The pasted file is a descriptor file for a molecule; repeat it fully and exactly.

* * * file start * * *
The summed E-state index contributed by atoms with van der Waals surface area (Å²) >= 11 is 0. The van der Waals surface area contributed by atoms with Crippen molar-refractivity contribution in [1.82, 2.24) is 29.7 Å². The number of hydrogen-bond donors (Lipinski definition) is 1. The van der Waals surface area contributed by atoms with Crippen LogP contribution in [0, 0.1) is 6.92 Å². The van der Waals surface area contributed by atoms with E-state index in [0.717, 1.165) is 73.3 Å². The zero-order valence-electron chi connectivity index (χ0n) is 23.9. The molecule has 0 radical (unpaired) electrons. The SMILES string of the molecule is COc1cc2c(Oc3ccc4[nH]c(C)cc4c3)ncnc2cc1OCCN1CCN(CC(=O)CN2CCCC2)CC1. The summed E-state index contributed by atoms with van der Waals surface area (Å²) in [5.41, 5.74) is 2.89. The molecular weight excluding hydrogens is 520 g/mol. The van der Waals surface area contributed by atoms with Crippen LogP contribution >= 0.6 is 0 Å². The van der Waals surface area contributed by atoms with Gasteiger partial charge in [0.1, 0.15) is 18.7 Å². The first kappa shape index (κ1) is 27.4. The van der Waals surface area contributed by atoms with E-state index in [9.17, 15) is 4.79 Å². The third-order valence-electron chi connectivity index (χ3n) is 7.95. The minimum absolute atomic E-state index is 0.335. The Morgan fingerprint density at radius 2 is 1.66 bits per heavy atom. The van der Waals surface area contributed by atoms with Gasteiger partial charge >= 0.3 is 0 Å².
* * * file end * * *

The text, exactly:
The summed E-state index contributed by atoms with van der Waals surface area (Å²) >= 11 is 0. The van der Waals surface area contributed by atoms with Crippen molar-refractivity contribution in [1.82, 2.24) is 29.7 Å². The number of hydrogen-bond donors (Lipinski definition) is 1. The van der Waals surface area contributed by atoms with Crippen LogP contribution in [0, 0.1) is 6.92 Å². The van der Waals surface area contributed by atoms with E-state index in [0.717, 1.165) is 73.3 Å². The zero-order valence-electron chi connectivity index (χ0n) is 23.9. The molecule has 0 radical (unpaired) electrons. The SMILES string of the molecule is COc1cc2c(Oc3ccc4[nH]c(C)cc4c3)ncnc2cc1OCCN1CCN(CC(=O)CN2CCCC2)CC1. The summed E-state index contributed by atoms with van der Waals surface area (Å²) in [5.41, 5.74) is 2.89. The molecular weight excluding hydrogens is 520 g/mol. The van der Waals surface area contributed by atoms with Crippen LogP contribution >= 0.6 is 0 Å². The van der Waals surface area contributed by atoms with Gasteiger partial charge in [0.1, 0.15) is 18.7 Å². The first kappa shape index (κ1) is 27.4. The van der Waals surface area contributed by atoms with E-state index in [9.17, 15) is 4.79 Å². The third-order valence-electron chi connectivity index (χ3n) is 7.95. The minimum absolute atomic E-state index is 0.335. The Morgan fingerprint density at radius 2 is 1.66 bits per heavy atom. The van der Waals surface area contributed by atoms with Gasteiger partial charge >= 0.3 is 0 Å².